We may be close to one of the most highly anticipated IPOs of the last few years. The Wall Street Journal reports Snap, Inc. -- formerly known as Snapchat -- could make its IPO as early as March.
Snap is one of the most highly valued private companies. Its last round of funding valued the company at $18 billion. The Journal says the company is eyeing a value of $25 billion or more for its IPO.
Snap's decision to use the public market to raise capital is a smart move for several reasons. Here's a glimpse at Snap's possible rationale for its planned IPO.
Its competition is much better capitalized
Snap entered the digital advertising market just a couple years ago, and two of its biggest competitors happen to have mountains of cash on their balance sheets. Alphabet (NASDAQ:GOOG) (NASDAQ:GOOGL) -- the parent company of Google -- has $78.5 billion on its balance sheet. Facebook (NASDAQ:FB) has $23.3 billion.
For Snap to compete with the two biggest names in digital advertising, it will need to continue to innovate in both ad technology and its ad formats. That takes investments in engineers and other creatives to bring new products to market.
Snap has also shown an interest in developing products outside of Snapchat. The most recent example are its Spectacles glasses, which may act as a loss leader for Snap. Snap could also use the proceeds to help acquire smaller technology companies in augmented reality.
Snapchat's $25 billion valuation is likely its best way to raise capital at this point. The price represents nearly a 27 times multiple of its expected 2017 revenue. By comparison, Facebook's $81 billion IPO valued it at just 13.5 times its expected revenue. Google's $23 billion valuation at its IPO ended up being just seven times its 2004 revenue.
For investors, that may be a sign that Snap will be overvalued when it makes its initial offering. However, history has shown that both Facebook and Google were dramatically undervalued, and investors would have made excellent returns by investing at their respective IPO prices.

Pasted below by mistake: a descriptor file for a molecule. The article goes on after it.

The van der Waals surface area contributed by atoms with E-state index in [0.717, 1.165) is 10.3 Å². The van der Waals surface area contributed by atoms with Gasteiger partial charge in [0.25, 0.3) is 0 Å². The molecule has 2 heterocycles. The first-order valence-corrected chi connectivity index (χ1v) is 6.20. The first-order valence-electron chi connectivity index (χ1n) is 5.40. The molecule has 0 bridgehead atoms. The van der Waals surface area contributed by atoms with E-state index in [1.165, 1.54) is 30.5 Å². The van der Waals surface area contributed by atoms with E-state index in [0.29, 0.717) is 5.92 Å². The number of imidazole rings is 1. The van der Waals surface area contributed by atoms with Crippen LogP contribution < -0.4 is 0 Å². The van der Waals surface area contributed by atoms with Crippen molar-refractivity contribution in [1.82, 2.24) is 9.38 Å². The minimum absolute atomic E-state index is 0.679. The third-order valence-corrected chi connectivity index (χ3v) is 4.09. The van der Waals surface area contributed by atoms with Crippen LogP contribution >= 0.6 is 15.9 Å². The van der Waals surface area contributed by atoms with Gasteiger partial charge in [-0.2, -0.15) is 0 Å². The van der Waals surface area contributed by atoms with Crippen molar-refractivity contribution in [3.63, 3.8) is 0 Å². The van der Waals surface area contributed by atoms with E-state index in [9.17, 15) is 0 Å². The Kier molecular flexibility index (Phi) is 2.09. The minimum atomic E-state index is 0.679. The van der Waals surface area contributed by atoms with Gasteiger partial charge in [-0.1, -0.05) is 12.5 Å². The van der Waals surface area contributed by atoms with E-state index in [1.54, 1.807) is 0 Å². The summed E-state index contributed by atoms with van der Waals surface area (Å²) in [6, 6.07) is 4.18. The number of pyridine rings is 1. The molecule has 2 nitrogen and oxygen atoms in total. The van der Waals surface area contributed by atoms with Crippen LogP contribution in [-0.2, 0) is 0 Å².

Attracting talent with stock-based compensation
Love it or hate it, stock-based compensation is an important tactic used by a lot of companies that aren't yet producing tons of cash to pay their employees. Even with their significant cash flows, Facebook and Google still use a significant amount of stock-based compensation.
Employees are much more attracted to company stock options that are traded on public markets. Not only are they able to see the exact market value of their stock holdings, it's easily liquidated if need be. As such, an IPO could help Snap attract more and better talent to its company in order to compete with the Facebooks and Googles of the world.
There's something to be said for over-reliance on stock-based compensation, though, and investors will want to pay attention to Snapchat's numbers when it releases detailed financial reports. Relying on stock-based compensation works fine if the stock price rises, but employees aren't happy when the stock declines. They're effectively getting a pay cut when that happens, and it can cause a lot of top talent to look for work elsewhere.
Attracting bigger and better customers
Becoming a publicly traded company brings an air of trust that a privately held start-up just doesn't have. Publicly traded companies are required to disclose a lot more information than private companies, and give a sense that the company is much more established -- even though there are tons of well-established companies that aren't publicly traded.
That's important for Snap considering it's going after the big fish in advertising. In fact, Snap is practically exclusively reliant on big-brand advertising for its ad revenue. Google and Facebook, by comparison, count millions of small businesses as active advertisers. Going public will help Snap open those wallets by giving the advertisers a sense of stability in the ad platform on which they're spending millions of dollars.
That's also important because Facebook has been copying some of Snapchat's best features across several of its products. The most obvious example is Instagram's new Stories feature, which Instagram CEO Kevin Systrom even admitted was a copy. The feature already has 100 million active users. If and when Instagram decides to insert ads into stories, advertisers may be more likely to buy into it because it's backed by Facebook and its well-established reputation in the digital advertising space. Snap needs to develop a similarly strong brand and reputation.
The move to take Snap public is certainly no snap decision. The company will have to disclose a lot more information as a publicly traded company, which could be beneficial to its competition. But the benefits certainly outweigh that small downside for Snap.